Also, however, that engaging in promiscuity as a means of control and autonomy will not reconcile the symptoms of Rape Trauma Syndrome, nor elicit healing. But that it is still a normal, valid and expected response to sexual trauma, and one which should not be met with judgement or condemnation, but empathy and compassion.

How we respond to victims of sexual trauma will determine the outcome of their healing. We must understand that at the core of Rape Trauma Syndrome is the innate need for permission to be human. Whether we understand or not, or agree or not, we cannot deny victims of sexual trauma the fundamental right to process trauma in whatever way makes them feel most safe and in control of their shattered world.

As the afternoon sun deepens its yellow hue, I stand; note the way the shadows have lengthened, the new softness of their silhouettes. The ride home is an act of purification; I breathe in crisp air mingled with wattle, breathe out that which I will no longer call mine. Realise not all of us will have Duvell’s in our lives to hold such generous space for us. Understand that makes us no less deserving of such tender grace.

Let Them Throw Stones

Nobody has the right to judge you.

Nobody has the right to hold you prisoner to your mistakes when they don’t know a damn thing about the choices you had to choose from and how hard you fought just to survive.

Nobody has the right to shame you for your humanity. To deny you the right to be human. To deny you the grace of the human condition that sees us all fuck up at times and learn from that and do better.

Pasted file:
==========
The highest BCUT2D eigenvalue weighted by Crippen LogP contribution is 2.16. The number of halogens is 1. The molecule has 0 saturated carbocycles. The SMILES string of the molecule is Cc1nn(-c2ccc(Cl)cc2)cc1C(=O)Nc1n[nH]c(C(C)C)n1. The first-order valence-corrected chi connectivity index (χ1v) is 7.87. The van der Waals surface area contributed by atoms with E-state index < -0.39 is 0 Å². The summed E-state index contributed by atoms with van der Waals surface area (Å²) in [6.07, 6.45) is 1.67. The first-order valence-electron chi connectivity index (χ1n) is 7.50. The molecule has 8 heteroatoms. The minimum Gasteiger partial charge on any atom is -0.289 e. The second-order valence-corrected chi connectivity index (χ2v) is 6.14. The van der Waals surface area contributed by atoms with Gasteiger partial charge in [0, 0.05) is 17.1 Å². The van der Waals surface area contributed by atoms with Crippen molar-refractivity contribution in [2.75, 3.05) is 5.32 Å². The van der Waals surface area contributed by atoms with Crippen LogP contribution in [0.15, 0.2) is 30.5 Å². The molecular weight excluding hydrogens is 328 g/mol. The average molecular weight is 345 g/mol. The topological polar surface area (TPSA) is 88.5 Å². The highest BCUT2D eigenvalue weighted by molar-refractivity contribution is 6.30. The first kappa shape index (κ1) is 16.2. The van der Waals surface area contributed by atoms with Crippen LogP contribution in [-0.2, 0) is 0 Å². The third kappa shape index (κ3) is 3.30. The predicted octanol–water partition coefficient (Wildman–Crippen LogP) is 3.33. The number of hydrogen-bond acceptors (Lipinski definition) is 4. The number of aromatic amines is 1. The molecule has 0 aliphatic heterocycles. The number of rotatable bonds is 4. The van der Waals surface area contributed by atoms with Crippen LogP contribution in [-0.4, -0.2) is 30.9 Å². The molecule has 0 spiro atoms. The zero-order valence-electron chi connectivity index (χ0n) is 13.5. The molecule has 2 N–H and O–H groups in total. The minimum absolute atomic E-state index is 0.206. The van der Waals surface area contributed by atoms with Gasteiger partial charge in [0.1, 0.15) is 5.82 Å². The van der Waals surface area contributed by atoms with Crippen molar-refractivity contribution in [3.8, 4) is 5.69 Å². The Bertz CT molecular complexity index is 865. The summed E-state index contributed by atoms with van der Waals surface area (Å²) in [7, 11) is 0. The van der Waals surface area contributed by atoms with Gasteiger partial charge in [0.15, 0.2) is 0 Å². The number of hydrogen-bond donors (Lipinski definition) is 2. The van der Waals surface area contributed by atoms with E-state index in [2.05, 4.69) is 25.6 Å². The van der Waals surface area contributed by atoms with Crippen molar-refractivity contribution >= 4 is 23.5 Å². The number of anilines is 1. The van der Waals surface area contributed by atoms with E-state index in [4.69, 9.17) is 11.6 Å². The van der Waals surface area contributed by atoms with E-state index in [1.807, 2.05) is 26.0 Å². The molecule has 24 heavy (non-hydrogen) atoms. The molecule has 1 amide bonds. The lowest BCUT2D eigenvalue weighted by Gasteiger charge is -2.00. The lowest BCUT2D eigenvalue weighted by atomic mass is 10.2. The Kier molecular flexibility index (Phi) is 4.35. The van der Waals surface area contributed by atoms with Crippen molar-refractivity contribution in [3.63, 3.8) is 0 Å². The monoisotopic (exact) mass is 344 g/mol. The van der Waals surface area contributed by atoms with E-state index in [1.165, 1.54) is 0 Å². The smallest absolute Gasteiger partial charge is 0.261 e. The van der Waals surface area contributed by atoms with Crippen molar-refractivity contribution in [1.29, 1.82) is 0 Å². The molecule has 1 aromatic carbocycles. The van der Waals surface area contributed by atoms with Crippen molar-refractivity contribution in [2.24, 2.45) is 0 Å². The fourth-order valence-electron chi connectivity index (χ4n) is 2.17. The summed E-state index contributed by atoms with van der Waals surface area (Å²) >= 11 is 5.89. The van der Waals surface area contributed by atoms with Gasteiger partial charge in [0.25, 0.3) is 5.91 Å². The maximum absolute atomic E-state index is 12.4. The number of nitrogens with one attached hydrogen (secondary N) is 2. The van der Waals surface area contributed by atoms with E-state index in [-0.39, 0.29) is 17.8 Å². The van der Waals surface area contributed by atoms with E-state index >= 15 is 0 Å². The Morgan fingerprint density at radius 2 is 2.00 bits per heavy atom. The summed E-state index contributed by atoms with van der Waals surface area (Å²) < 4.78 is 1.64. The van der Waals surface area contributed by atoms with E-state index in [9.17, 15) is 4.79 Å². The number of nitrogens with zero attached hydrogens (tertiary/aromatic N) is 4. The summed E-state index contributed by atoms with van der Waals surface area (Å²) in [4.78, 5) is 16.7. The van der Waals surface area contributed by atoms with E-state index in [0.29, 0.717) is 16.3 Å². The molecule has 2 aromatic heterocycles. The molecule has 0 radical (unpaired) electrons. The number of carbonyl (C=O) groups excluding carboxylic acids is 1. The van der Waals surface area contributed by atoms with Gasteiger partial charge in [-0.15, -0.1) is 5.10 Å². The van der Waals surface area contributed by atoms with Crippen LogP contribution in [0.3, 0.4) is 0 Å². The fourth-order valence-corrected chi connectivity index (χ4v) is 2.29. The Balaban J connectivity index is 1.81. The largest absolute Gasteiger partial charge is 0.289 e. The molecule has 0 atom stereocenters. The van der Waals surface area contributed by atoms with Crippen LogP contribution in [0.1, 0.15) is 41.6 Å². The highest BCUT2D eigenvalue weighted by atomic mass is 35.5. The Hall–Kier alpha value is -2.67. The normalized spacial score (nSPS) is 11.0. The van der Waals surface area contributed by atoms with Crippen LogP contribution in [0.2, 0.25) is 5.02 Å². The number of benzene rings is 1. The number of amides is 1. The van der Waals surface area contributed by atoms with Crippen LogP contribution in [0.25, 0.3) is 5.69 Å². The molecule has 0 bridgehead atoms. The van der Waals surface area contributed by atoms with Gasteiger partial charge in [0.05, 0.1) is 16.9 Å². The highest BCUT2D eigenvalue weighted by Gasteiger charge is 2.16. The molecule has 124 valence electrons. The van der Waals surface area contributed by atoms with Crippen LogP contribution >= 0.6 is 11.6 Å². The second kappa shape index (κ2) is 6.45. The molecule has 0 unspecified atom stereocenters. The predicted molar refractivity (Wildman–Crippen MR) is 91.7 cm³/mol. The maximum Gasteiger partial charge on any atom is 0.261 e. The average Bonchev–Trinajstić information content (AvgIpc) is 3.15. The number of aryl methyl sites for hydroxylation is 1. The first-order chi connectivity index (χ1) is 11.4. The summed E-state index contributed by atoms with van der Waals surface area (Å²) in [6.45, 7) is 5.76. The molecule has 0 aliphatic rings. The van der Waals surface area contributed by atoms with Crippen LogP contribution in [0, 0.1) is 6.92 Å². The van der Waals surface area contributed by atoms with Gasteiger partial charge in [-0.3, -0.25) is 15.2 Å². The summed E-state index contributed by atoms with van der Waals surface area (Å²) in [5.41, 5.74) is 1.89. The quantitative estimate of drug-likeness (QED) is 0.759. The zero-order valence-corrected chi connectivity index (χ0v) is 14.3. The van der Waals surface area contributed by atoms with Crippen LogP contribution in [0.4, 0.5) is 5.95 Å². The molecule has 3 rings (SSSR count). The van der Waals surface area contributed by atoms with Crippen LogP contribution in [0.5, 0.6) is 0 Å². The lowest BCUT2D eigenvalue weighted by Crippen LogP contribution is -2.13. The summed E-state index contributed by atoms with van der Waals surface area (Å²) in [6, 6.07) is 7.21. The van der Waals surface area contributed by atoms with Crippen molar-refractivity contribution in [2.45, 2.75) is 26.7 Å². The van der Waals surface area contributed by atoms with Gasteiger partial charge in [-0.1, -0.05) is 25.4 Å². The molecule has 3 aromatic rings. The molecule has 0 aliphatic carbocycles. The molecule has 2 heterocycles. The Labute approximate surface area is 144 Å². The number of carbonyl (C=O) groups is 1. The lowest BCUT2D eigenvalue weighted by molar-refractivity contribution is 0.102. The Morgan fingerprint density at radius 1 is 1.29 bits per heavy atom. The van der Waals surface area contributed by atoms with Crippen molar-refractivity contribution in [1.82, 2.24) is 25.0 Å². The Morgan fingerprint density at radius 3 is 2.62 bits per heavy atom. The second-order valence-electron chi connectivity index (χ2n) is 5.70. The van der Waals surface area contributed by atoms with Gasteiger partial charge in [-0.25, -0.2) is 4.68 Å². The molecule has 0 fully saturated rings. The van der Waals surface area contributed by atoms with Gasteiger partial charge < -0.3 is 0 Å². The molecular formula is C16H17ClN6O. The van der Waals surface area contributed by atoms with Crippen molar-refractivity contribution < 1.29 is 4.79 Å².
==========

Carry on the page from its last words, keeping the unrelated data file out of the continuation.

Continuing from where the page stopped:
Nobody has the right to take away your redemption. To take every damn drop of blood poured for your healing, your growth, your change, your becoming, and make it worth nothing.

We are not held captive to our yesterdays, to the person we once were when we knew no better. We are not bound by our mistakes, to the ways we hurt others when our hearts were hurting so damn much inside our fragile chests. We are not defined by our rock bottom, when nobody knows what it has taken us to claw our way out to become the person we are today.

We are not our past.

We are not our shame.

Nobody has the right to judge the heart they do not know.

Your heart is beautiful; made new with each day you have woken and determined to do better. You are worthy. You are deserving. You are everything they will never be.

Forgiveness, grace, second chances: these are the things we offer other humans when we understand the frailty of our own humanity. When we understand that mercy always triumphs over judgement. This is how we offer love.

There will always be those who throw stones.

Let them.

For their feet will forever be bound by the shore, destined to watch as you, my darling, become the ocean.

The Fear of Abundance

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You’re so scared of abundance, aren’t you?

You’re so scared to be everything you long to be.

You know it’s there. It burns within you; your purpose, your calling. It burns and you feel it when you’re alone and your soul is connected to the universe and in those moments you are an unstoppable force. In those moments your heart cracks open with the beauty of all you are and it cannot be contained within you and you know this is who you were meant to be.

You long to step into your destiny and make that your home. But when you emerge from the quiet shadow of your solitude, the fire is smothered by a fear you can’t let go of; scared of what they might think of you, what they might say about you, of being misunderstood, ridiculed. And so you shrink yourself, bend yourself, shape yourself, mould yourself into something you think is more palatable to the world.

And then wonder why you feel as though you never fit, why you never find your place, why nowhere feels like home.

You were made for so much more than you allow yourself to be.